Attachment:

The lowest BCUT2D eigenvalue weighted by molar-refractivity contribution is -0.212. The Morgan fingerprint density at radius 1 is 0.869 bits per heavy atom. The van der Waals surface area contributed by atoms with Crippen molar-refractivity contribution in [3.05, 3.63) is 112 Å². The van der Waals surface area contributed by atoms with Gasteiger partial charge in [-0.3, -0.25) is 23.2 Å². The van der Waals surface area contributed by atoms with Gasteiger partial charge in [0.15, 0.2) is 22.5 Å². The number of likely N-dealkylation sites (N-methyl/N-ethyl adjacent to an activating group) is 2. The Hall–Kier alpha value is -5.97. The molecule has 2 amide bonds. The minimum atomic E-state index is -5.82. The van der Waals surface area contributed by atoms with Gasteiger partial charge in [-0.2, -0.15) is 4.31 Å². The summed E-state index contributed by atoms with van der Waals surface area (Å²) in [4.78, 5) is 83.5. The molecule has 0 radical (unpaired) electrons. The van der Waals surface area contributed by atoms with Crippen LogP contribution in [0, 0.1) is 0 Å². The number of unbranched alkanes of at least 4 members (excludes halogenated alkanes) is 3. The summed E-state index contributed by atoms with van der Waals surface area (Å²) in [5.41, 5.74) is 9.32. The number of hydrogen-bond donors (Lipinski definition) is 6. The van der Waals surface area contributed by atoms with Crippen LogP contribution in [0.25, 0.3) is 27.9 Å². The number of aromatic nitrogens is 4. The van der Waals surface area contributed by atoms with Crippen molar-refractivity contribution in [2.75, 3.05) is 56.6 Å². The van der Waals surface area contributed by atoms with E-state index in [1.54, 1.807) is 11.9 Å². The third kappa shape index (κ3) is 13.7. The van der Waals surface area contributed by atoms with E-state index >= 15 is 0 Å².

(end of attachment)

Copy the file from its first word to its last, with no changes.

The lowest BCUT2D eigenvalue weighted by molar-refractivity contribution is -0.212. The Morgan fingerprint density at radius 1 is 0.869 bits per heavy atom. The van der Waals surface area contributed by atoms with Crippen molar-refractivity contribution in [3.05, 3.63) is 112 Å². The van der Waals surface area contributed by atoms with Gasteiger partial charge in [-0.3, -0.25) is 23.2 Å². The van der Waals surface area contributed by atoms with Gasteiger partial charge in [0.15, 0.2) is 22.5 Å². The number of likely N-dealkylation sites (N-methyl/N-ethyl adjacent to an activating group) is 2. The Hall–Kier alpha value is -5.97. The molecule has 2 amide bonds. The minimum atomic E-state index is -5.82. The van der Waals surface area contributed by atoms with Gasteiger partial charge in [-0.2, -0.15) is 4.31 Å². The summed E-state index contributed by atoms with van der Waals surface area (Å²) in [4.78, 5) is 83.5. The molecule has 0 radical (unpaired) electrons. The van der Waals surface area contributed by atoms with Crippen LogP contribution in [0, 0.1) is 0 Å². The number of unbranched alkanes of at least 4 members (excludes halogenated alkanes) is 3. The summed E-state index contributed by atoms with van der Waals surface area (Å²) in [5.41, 5.74) is 9.32. The number of hydrogen-bond donors (Lipinski definition) is 6. The van der Waals surface area contributed by atoms with Crippen LogP contribution in [0.25, 0.3) is 27.9 Å². The number of aromatic nitrogens is 4. The van der Waals surface area contributed by atoms with Crippen molar-refractivity contribution in [2.75, 3.05) is 56.6 Å². The van der Waals surface area contributed by atoms with E-state index in [1.54, 1.807) is 11.9 Å². The third kappa shape index (κ3) is 13.7. The van der Waals surface area contributed by atoms with E-state index >= 15 is 0 Å².